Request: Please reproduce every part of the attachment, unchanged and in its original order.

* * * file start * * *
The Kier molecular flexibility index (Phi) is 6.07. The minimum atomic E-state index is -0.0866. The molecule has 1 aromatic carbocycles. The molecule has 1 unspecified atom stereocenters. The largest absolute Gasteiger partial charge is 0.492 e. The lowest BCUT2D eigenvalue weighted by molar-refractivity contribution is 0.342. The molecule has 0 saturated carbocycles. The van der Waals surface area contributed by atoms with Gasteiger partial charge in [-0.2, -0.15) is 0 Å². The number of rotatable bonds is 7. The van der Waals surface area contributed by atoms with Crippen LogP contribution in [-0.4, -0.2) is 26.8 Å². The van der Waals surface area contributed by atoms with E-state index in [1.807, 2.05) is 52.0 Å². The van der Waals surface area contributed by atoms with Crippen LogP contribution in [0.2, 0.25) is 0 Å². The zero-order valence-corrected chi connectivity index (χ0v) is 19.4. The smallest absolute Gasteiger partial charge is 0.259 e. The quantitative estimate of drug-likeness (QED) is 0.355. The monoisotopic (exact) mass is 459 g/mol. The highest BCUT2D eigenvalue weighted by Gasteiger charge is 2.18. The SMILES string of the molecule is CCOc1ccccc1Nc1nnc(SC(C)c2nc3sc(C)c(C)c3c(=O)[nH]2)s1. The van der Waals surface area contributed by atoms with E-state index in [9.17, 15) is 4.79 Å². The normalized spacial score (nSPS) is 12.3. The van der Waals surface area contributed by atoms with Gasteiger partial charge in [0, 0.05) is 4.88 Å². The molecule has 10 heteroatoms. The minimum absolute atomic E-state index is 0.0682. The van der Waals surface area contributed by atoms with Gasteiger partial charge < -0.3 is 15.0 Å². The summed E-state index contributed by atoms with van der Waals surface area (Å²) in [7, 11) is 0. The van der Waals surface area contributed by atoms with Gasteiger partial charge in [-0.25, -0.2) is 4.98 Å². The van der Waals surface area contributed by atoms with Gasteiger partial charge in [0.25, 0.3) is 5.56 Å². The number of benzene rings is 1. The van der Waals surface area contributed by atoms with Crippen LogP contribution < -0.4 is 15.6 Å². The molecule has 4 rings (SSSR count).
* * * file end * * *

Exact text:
The Kier molecular flexibility index (Phi) is 6.07. The minimum atomic E-state index is -0.0866. The molecule has 1 aromatic carbocycles. The molecule has 1 unspecified atom stereocenters. The largest absolute Gasteiger partial charge is 0.492 e. The lowest BCUT2D eigenvalue weighted by molar-refractivity contribution is 0.342. The molecule has 0 saturated carbocycles. The van der Waals surface area contributed by atoms with Gasteiger partial charge in [-0.2, -0.15) is 0 Å². The number of rotatable bonds is 7. The van der Waals surface area contributed by atoms with Crippen LogP contribution in [-0.4, -0.2) is 26.8 Å². The van der Waals surface area contributed by atoms with E-state index in [1.807, 2.05) is 52.0 Å². The van der Waals surface area contributed by atoms with Crippen LogP contribution in [0.2, 0.25) is 0 Å². The zero-order valence-corrected chi connectivity index (χ0v) is 19.4. The smallest absolute Gasteiger partial charge is 0.259 e. The quantitative estimate of drug-likeness (QED) is 0.355. The monoisotopic (exact) mass is 459 g/mol. The highest BCUT2D eigenvalue weighted by Gasteiger charge is 2.18. The SMILES string of the molecule is CCOc1ccccc1Nc1nnc(SC(C)c2nc3sc(C)c(C)c3c(=O)[nH]2)s1. The van der Waals surface area contributed by atoms with E-state index in [9.17, 15) is 4.79 Å². The normalized spacial score (nSPS) is 12.3. The van der Waals surface area contributed by atoms with Gasteiger partial charge in [0, 0.05) is 4.88 Å². The molecule has 10 heteroatoms. The minimum absolute atomic E-state index is 0.0682. The van der Waals surface area contributed by atoms with Gasteiger partial charge < -0.3 is 15.0 Å². The summed E-state index contributed by atoms with van der Waals surface area (Å²) in [7, 11) is 0. The van der Waals surface area contributed by atoms with Gasteiger partial charge in [-0.25, -0.2) is 4.98 Å². The van der Waals surface area contributed by atoms with Gasteiger partial charge in [0.25, 0.3) is 5.56 Å². The number of benzene rings is 1. The van der Waals surface area contributed by atoms with Crippen LogP contribution < -0.4 is 15.6 Å². The molecule has 4 rings (SSSR count).